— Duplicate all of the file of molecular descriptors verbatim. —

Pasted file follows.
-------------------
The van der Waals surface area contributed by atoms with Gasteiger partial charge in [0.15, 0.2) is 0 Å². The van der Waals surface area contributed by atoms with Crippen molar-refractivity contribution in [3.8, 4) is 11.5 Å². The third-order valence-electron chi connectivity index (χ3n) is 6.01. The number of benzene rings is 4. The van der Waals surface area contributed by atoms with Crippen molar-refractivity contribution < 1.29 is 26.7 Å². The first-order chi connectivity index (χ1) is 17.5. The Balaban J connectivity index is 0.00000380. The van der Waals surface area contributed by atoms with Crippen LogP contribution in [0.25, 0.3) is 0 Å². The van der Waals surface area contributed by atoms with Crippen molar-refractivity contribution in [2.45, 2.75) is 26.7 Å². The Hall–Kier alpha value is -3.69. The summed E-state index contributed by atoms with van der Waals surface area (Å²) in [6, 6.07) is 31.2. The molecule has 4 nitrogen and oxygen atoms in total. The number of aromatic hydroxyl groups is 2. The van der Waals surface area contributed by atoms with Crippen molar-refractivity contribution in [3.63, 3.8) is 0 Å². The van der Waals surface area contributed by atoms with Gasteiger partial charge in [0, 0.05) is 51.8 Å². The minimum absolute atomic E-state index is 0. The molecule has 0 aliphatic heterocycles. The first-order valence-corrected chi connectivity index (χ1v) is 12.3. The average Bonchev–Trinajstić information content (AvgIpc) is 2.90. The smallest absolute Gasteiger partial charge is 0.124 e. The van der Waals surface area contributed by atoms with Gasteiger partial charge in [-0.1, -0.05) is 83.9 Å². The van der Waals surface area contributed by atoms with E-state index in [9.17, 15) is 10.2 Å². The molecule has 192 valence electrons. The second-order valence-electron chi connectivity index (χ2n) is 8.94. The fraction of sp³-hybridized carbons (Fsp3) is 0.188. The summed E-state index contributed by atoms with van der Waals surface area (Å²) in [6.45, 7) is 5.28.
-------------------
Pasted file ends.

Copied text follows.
The van der Waals surface area contributed by atoms with Gasteiger partial charge in [0.15, 0.2) is 0 Å². The van der Waals surface area contributed by atoms with Crippen molar-refractivity contribution in [3.8, 4) is 11.5 Å². The third-order valence-electron chi connectivity index (χ3n) is 6.01. The number of benzene rings is 4. The van der Waals surface area contributed by atoms with Crippen molar-refractivity contribution < 1.29 is 26.7 Å². The first-order chi connectivity index (χ1) is 17.5. The Balaban J connectivity index is 0.00000380. The van der Waals surface area contributed by atoms with Crippen LogP contribution in [0.25, 0.3) is 0 Å². The van der Waals surface area contributed by atoms with Crippen molar-refractivity contribution in [2.45, 2.75) is 26.7 Å². The Hall–Kier alpha value is -3.69. The summed E-state index contributed by atoms with van der Waals surface area (Å²) in [6, 6.07) is 31.2. The molecule has 4 nitrogen and oxygen atoms in total. The number of aromatic hydroxyl groups is 2. The van der Waals surface area contributed by atoms with Crippen molar-refractivity contribution in [3.63, 3.8) is 0 Å². The van der Waals surface area contributed by atoms with Gasteiger partial charge in [0, 0.05) is 51.8 Å². The minimum absolute atomic E-state index is 0. The molecule has 0 aliphatic heterocycles. The first-order valence-corrected chi connectivity index (χ1v) is 12.3. The average Bonchev–Trinajstić information content (AvgIpc) is 2.90. The smallest absolute Gasteiger partial charge is 0.124 e. The van der Waals surface area contributed by atoms with Gasteiger partial charge in [-0.1, -0.05) is 83.9 Å². The van der Waals surface area contributed by atoms with E-state index in [9.17, 15) is 10.2 Å². The molecule has 192 valence electrons. The second-order valence-electron chi connectivity index (χ2n) is 8.94. The fraction of sp³-hybridized carbons (Fsp3) is 0.188. The summed E-state index contributed by atoms with van der Waals surface area (Å²) in [6.45, 7) is 5.28.